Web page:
The United States had a 1 per cent reason to feel smug on Monday as the Forbes 2014 billionaires list saw Microsoft’s founder, Bill Gates, regain the top spot from Mexico’s Carlos Slim Helu while the land of opportunity again outstripped all others for numbers of residents with a billion or more in their bank accounts.
Ballooning share values helped tech stars generally make handy progress up the gilded billionaire’s pole with Mark Zuckerberg, the founder of Facebook, jumping from 66th place last year to 21st. Jan Koum and Brian Acton entered the list for the first time at numbers 202 and 551 respectively, thanks to Facebook’s recent $19 billion (£11 billion) purchase of WhatsApp, the messaging app they created.
Mr Gates, who recently stepped down as chairman of the Microsoft board but agreed to become more involved again in its daily management as the top tech adviser, saw his wealth soar to $76 billion in 2013, according to Forbes. Thus, he leapfrogged Mr Helu, the industrialist and mobile-phone tycoon with holdings that include a growing stake in The New York Times, who was pegged at $72 billion. The fattening of at least some of these wallets is good tidings for the targets of their owners’ philanthropy. Certainly, Mr Zuckerberg has been following an example set by Mr Gates and his wife Melinda, last year becoming America’s most generous charity benefactor.
It also bodes well for some in American politics. Conservative Republican candidates will doubtless be heartened to see Charles and David Koch, brothers and owners of Koch Industries, tie for sixth place on the billionaires list with a combined fortune of $40 billion, some of which they will doubtless disburse in their continuing efforts to squeeze Democrats and President Barack Obama.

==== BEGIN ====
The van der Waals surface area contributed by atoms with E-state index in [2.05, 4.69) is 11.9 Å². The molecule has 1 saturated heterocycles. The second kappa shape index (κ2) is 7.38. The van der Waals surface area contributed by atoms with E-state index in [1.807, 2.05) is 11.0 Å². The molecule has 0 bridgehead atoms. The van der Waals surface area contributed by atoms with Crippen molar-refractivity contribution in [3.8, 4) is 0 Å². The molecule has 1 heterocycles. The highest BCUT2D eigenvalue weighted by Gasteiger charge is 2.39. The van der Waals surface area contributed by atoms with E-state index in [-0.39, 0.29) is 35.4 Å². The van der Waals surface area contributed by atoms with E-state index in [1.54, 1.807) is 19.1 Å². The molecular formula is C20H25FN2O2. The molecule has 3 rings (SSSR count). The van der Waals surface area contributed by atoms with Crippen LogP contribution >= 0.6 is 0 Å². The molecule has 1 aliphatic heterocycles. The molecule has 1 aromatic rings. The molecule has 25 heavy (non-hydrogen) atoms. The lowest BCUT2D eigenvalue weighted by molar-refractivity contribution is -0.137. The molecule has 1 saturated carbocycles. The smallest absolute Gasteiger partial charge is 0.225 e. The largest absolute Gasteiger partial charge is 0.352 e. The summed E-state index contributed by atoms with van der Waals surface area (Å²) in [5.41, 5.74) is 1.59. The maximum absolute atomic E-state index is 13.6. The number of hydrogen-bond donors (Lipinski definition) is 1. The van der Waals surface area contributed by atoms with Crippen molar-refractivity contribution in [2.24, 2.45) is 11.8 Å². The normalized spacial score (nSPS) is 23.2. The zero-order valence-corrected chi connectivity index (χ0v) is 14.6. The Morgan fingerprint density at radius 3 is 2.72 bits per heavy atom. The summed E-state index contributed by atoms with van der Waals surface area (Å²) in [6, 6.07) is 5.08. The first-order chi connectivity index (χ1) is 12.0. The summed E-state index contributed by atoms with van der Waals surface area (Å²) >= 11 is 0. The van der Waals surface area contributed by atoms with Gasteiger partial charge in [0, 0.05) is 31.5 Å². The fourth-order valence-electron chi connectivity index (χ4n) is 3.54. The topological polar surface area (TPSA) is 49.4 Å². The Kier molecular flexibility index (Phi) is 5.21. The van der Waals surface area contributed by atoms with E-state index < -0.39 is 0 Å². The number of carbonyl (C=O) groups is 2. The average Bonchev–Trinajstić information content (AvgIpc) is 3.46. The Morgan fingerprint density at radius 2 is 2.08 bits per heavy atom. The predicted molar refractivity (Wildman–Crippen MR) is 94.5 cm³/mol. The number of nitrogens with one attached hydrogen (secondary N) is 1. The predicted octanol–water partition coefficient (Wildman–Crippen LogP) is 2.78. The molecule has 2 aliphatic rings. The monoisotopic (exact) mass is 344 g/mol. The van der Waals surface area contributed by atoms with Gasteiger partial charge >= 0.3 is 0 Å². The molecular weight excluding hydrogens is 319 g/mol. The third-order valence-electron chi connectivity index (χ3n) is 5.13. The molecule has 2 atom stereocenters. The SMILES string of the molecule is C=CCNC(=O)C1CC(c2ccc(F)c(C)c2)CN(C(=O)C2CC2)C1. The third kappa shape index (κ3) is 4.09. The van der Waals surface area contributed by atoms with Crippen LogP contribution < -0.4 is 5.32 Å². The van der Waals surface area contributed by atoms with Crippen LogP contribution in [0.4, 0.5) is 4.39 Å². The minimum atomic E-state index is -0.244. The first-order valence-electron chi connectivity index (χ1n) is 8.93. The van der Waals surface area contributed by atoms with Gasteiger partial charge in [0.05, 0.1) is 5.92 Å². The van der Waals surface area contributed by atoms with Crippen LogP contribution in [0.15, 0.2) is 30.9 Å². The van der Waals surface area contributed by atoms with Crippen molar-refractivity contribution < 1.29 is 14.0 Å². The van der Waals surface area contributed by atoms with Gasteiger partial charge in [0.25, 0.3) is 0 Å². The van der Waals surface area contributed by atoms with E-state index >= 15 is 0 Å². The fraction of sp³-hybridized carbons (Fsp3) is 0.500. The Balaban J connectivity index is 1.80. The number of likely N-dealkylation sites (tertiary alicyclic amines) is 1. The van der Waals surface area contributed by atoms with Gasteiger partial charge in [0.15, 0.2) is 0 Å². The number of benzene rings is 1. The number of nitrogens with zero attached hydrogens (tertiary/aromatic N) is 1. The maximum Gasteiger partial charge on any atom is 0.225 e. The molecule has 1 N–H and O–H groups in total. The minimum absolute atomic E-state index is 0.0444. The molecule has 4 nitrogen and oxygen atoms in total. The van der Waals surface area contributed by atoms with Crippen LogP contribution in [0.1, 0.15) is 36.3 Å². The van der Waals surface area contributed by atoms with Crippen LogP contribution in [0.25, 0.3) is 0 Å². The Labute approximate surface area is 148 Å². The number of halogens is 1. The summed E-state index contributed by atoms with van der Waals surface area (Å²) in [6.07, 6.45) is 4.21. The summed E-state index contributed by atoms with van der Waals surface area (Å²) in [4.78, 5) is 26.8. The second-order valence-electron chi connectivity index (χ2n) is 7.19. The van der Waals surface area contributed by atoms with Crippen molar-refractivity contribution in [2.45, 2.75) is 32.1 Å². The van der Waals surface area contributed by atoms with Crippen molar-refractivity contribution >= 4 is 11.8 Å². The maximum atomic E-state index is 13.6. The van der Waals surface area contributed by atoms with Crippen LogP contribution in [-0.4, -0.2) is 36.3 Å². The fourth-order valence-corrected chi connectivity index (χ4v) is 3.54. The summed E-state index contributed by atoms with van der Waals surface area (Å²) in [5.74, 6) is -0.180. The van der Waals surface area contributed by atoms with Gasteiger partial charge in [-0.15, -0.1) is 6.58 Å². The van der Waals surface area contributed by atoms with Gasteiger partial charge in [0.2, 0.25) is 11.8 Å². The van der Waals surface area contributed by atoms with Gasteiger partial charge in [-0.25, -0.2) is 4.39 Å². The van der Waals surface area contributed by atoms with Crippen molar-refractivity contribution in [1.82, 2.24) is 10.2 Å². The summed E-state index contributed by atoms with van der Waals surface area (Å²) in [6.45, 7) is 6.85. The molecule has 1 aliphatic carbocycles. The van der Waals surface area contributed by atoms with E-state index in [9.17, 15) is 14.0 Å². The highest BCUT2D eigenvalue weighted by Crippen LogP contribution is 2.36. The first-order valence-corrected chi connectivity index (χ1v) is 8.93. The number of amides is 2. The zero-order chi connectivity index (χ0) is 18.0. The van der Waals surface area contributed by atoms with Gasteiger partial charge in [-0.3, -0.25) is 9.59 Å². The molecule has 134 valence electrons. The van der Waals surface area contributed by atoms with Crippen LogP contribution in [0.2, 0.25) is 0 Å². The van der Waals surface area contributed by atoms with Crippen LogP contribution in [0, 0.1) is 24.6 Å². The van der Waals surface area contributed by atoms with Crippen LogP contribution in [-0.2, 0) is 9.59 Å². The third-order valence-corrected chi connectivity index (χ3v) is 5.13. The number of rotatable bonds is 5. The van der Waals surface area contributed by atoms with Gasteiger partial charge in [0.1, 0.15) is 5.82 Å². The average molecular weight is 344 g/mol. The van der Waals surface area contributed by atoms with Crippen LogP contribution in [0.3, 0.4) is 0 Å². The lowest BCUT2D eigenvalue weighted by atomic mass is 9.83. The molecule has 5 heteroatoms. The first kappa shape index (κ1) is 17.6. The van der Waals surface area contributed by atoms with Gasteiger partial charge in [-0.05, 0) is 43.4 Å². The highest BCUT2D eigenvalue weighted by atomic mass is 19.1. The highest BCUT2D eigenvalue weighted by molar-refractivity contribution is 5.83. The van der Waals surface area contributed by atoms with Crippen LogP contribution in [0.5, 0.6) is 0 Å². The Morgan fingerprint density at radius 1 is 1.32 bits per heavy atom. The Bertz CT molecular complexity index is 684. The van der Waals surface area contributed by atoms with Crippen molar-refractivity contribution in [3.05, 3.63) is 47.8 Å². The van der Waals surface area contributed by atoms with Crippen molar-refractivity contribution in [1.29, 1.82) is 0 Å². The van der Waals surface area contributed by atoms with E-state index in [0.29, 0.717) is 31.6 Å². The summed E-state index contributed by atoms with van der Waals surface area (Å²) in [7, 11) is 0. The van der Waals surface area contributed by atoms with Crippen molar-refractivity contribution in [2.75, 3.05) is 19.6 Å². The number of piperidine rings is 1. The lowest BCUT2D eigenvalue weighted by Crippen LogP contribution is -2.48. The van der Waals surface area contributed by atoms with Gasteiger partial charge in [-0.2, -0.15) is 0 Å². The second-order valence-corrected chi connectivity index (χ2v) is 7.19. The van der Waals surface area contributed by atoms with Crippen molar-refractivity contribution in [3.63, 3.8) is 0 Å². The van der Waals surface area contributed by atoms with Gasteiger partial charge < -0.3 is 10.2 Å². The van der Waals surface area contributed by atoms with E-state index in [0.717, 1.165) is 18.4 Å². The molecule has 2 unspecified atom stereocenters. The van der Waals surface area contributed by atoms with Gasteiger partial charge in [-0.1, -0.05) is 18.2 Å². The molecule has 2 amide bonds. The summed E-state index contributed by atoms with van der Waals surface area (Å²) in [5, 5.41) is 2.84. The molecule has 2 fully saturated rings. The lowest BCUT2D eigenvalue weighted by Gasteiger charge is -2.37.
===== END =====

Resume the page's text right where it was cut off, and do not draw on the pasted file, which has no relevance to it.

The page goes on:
Sheldon Adelson, the Las Vegas casino mogul whose conservative leanings led him to bankroll Newt Gingrich’s ultimately doomed nomination run in 2012, also has plenty left to spend, coming in as the seventh-richest man in the world with $38 billion to his name. At the same time the 83-year-old George Soros, a committed supporter of liberal causes, edged higher to 26th on the list with assets totalling $23bn.
As ever, retail is a big driver behind America’s dominance of the club. Those in the top 10 include Wal-Mart founding family members, Christy and Jim Walton, occupying the eighth and ninth slots. From Spain in third place, however, is Amancio Ortega, whose Zara clothing outlets continue to multiply around the world. Warren Buffett, another icon of American wealth, is the fourth-richest with $58.2 billion.
The richest British member of the Forbes club is Gerald Grosvenor, the 6th Duke of Westminster, whose property holdings in London’s Belgravia means he can claim $13 billion to his name, the magazine said.
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